New York Jets joined the National Football League (NFL) in 1970. The club fielded several powerful squads during the 1980s, reaching the playoffs four times from 1981 to 1986. The New York Titans became charter members of the American Football League (AFL) in 1960, naming former quarterback great Sammy Baugh as their first head coach. The team enjoyed modest success during its first eight seasons, finishing second in the Eastern Division three times. In 1963 Weeb Ewbank was named head coach, and the team’s name was changed to the Jets because the team’s home, Shea Stadium, is located between New York’s John F. Kennedy International and La Guardia Airports.
The Jets produced back-to-back rookies of the year in 1964 and 1965, running back Matt Snell and Joe Namath. In 1967 Namath became the first professional quarterback to throw for more than 4,000 yards in one season. Don Maynard led the league in receiving yards that season; he eventually became the AFL’s career leader in yards and receptions.
1968 a crucial year for the Jets
In 1968 Namath directed New York to the AFL championship. He then brashly predicted a victory over the heavily favored NFL-champion Baltimore Colts in Super Bowl III. Namath delivered on his promise as the Jets shocked the Colts 16-7. Ewbank, who coached the Baltimore Colts to an NFL Championship in 1959 (before the Super Bowl was played between the NFL and AFL), became the only head coach to win championships in both leagues, and Namath was named AFL most valuable player (MVP). New York repeated as AFL Eastern Division champions in 1969, and the team joined the NFL a year later when the NFL and AFL completed their merger. Despite rosters that featured Namath, running back John Riggins, and wide receiver Wesley Walker, the team managed only one second-place finish during its first 11 seasons in the league. The Jets made back-to-back playoff appearances in 1981 and 1982, led by Richard Todd, Freeman McNeil, Mark Gastineau, and Joe Klecko.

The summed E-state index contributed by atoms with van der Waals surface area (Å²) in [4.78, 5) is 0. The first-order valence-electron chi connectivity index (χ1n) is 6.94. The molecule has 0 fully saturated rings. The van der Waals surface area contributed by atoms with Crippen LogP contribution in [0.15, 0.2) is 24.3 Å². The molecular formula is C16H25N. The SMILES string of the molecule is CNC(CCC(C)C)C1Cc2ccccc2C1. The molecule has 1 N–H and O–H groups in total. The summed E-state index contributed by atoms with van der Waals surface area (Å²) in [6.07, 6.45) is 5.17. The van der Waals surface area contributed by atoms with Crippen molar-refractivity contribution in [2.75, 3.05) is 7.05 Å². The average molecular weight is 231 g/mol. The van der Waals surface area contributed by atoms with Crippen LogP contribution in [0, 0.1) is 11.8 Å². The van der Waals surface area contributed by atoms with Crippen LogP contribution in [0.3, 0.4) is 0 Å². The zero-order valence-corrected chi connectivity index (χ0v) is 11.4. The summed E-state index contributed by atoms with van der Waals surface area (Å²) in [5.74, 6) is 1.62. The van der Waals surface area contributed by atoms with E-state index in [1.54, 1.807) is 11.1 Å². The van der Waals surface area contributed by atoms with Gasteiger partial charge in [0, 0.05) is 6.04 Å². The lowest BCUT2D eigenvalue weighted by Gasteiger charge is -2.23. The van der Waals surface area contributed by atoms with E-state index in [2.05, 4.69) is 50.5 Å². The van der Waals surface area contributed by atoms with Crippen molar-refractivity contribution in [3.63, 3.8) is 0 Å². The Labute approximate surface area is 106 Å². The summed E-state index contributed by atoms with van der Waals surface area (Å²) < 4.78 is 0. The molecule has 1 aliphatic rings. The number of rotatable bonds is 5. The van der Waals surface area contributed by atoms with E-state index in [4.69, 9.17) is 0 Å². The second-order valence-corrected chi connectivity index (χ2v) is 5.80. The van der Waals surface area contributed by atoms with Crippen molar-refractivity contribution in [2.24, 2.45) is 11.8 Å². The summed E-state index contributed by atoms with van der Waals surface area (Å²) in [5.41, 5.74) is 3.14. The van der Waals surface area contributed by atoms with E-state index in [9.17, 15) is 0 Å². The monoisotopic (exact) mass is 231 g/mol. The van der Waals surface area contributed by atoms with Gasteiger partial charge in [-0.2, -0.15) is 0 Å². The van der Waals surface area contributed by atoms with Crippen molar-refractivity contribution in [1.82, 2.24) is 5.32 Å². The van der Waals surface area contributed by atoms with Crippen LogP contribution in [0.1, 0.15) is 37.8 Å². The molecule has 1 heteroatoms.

In 1981 the team led the NFL in quarterback sacks as Gastineau notched 20 and Klecko totaled 201/2. New York reached the AFC Championship Game in the 1982 season but was defeated by the Miami Dolphins, 14-0. Around this time the Jets’ intimidating defensive line became known as the New York Sack Exchange; the nickname was derived from the fact that New York City houses the New York Stock Exchange.
Sporadic performance during the late 80s
New York’s performance was sporadic during the late 1980s and early 1990s. Quarterback Boomer Esiason joined the Jets in 1993, but the Jets encountered repeated frustration. At the end of the 1996 season, the Jets traded four draft picks to the New England Patriots to gain the right to hire coach Bill Parcells, who had guided both the New York Giants and the Patriots to Super Bowl appearances. Under Parcells’s direction, the Jets had a remarkable turnaround. In 1997 they finished with a 9-7 win-loss record and barely missed the playoffs. In 1998 they posted a 12-4 win-loss record in the regular season and captured the Eastern Division title behind the play of quarterback Vinny Testaverde, running back Curtis Martin, and receiver Keyshawn Johnson.
During the playoffs the Jets defeated the Jacksonville Jaguars before falling to the Denver Broncos in the AFC Championship Game. New York Jets are one four teams in the Eastern Division of the American Football Conference (AFC), which is part of National Football League (NFL). Formerly called the Titans, the New York Jets play at Giants Stadium in East Rutherford, New Jersey, and wear uniforms of green and white.